The tragic Tucson shooting spree this January provoked a deluge of analysis and opinion, much of it centered on the sorry state of our public discourse, and some of it actually enlightening.
As we are too well aware, rhetorical violence and incivility permeate today's political speech, and that has been particularly acute in Rep. Gabrielle Gifford’s district (her electoral opponent last fall, for example, offered funders the chance to "shoot a fully automatic M-16"). But it's fair to say that there is not a direct link between such speech and Jared Loughner's decision to buy a gun in November and direct it against the "Congress on Your Corner" event in January.
In the wake of the shooting, much attention has justifiably focused on Loughner's mental illness, drug use, and apparently troubled family life. But schizophrenia alone (assuming that's the diagnosis of reported shooter Loughner) is no catchall explanation for violence; schizophrenics are no more likely to commit murder than are substance abusers. And thus much of the post-melee analysis has focused on the vitriol in our public debate, and whether or not it contributed to the actions of a mentally unstable person.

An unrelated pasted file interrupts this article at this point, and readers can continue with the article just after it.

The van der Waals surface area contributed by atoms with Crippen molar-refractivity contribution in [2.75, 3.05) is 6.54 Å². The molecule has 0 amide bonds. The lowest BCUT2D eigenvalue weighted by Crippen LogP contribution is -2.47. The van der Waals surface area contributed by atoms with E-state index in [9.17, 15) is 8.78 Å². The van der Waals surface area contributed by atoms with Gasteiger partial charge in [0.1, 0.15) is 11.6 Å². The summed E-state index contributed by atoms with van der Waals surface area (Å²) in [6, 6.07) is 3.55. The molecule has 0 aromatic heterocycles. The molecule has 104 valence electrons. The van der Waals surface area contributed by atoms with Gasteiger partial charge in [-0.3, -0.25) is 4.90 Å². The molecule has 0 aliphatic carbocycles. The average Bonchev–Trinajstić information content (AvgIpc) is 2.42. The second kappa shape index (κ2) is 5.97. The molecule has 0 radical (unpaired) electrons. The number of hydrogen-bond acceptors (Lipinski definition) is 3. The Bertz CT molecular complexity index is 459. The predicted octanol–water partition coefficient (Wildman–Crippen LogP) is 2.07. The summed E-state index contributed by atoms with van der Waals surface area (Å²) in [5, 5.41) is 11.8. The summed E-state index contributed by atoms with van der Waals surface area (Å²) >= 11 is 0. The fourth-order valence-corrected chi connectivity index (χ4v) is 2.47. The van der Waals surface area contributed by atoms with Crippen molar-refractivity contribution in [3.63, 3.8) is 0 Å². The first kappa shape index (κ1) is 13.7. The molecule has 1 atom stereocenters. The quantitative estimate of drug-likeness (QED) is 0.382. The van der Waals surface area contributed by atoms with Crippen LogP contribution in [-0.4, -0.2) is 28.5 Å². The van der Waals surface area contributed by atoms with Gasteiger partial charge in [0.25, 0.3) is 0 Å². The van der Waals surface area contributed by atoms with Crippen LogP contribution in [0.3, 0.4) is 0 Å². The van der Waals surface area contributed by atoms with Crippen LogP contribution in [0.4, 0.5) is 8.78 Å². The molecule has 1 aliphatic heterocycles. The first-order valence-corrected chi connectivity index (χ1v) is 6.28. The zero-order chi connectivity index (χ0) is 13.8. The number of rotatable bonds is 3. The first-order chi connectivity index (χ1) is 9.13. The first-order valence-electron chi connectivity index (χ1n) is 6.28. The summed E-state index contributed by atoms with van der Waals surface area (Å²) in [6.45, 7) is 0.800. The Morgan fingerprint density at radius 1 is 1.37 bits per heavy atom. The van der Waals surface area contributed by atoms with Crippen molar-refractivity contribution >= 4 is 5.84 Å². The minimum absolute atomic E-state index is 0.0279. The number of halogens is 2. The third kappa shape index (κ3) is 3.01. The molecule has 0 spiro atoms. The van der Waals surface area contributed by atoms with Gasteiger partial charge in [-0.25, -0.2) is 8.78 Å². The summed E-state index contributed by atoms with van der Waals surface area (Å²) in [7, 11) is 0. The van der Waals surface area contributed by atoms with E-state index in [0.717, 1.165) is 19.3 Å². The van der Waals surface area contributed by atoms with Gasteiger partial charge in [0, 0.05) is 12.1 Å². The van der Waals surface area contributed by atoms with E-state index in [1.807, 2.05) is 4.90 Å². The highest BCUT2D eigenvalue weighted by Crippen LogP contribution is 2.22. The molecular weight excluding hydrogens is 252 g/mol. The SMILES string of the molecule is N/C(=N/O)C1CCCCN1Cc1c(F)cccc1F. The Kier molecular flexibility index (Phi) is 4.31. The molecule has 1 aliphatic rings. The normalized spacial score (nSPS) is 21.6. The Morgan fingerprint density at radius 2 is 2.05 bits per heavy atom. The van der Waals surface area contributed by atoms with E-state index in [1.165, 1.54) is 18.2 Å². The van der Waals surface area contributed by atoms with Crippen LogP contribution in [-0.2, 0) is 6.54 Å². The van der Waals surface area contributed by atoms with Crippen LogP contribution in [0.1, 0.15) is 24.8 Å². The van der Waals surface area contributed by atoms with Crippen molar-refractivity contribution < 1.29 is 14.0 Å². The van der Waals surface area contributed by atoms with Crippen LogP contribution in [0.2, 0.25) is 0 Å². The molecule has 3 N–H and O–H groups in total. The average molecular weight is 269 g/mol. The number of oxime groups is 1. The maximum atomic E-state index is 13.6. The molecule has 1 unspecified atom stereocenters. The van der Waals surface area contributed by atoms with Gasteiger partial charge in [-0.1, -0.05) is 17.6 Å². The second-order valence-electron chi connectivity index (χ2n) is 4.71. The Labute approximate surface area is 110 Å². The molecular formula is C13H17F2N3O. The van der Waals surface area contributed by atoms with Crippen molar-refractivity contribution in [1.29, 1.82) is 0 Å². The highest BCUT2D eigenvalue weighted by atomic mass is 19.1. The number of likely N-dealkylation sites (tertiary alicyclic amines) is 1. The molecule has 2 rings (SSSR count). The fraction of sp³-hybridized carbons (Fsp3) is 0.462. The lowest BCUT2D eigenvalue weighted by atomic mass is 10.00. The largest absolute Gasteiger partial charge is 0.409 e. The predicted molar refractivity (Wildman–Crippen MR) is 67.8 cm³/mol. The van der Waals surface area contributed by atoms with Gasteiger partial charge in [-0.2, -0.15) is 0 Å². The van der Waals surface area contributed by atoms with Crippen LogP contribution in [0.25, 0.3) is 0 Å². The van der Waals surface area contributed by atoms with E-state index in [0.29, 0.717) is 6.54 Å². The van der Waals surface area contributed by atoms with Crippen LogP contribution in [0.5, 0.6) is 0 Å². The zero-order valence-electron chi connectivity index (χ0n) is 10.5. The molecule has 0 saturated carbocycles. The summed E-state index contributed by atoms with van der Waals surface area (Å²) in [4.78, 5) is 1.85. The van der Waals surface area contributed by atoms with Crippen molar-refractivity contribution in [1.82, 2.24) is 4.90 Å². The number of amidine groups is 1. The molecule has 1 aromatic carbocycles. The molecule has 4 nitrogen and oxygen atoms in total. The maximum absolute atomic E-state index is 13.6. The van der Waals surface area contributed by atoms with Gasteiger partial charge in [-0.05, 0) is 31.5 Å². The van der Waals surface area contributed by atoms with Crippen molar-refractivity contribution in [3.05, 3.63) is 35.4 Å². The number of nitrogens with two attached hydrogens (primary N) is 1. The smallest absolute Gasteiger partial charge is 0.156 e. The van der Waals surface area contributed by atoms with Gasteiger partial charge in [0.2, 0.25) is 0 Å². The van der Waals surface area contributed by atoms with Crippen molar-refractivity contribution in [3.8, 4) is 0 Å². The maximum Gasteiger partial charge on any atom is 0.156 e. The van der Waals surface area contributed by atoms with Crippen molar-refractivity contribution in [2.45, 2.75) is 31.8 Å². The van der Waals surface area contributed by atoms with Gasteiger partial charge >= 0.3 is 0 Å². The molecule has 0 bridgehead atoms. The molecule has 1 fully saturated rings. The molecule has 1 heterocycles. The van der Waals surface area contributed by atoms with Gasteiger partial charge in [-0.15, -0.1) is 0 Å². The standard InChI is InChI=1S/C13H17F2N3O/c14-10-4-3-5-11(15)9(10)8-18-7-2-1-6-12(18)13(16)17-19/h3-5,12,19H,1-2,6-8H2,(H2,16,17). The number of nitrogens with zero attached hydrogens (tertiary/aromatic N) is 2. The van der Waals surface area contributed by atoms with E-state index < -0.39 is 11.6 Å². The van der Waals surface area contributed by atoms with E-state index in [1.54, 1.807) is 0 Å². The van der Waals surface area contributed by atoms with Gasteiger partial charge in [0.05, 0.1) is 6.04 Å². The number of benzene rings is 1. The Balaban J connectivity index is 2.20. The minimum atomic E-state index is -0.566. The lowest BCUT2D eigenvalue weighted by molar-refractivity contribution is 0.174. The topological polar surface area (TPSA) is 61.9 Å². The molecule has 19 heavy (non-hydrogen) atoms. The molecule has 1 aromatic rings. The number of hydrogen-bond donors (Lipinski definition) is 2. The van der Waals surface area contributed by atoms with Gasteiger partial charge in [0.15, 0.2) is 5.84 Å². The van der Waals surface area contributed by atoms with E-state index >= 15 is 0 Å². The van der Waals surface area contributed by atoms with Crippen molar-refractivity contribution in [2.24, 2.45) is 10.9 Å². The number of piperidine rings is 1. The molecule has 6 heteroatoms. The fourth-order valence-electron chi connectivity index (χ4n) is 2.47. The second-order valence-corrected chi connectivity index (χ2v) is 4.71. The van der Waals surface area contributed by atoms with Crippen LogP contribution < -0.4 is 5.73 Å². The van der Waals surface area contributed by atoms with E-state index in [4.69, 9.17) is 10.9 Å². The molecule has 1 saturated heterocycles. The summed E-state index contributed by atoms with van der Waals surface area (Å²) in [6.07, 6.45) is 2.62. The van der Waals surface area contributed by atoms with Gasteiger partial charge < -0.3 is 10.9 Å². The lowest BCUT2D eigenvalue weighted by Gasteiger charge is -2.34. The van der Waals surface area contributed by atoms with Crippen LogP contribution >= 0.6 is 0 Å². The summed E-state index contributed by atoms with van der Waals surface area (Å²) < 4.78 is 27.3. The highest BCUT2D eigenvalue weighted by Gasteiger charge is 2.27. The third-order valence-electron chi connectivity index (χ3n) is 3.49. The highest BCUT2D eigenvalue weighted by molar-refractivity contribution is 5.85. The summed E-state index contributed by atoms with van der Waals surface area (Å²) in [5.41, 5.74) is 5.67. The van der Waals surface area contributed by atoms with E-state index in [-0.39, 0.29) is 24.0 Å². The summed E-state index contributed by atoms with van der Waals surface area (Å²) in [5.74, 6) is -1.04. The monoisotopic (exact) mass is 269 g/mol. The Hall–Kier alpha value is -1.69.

But even if there is little evidence that the shooter's actions were based on poisonous political discourse, the question remains: How much do we want our discourse to bear any resemblance to his action?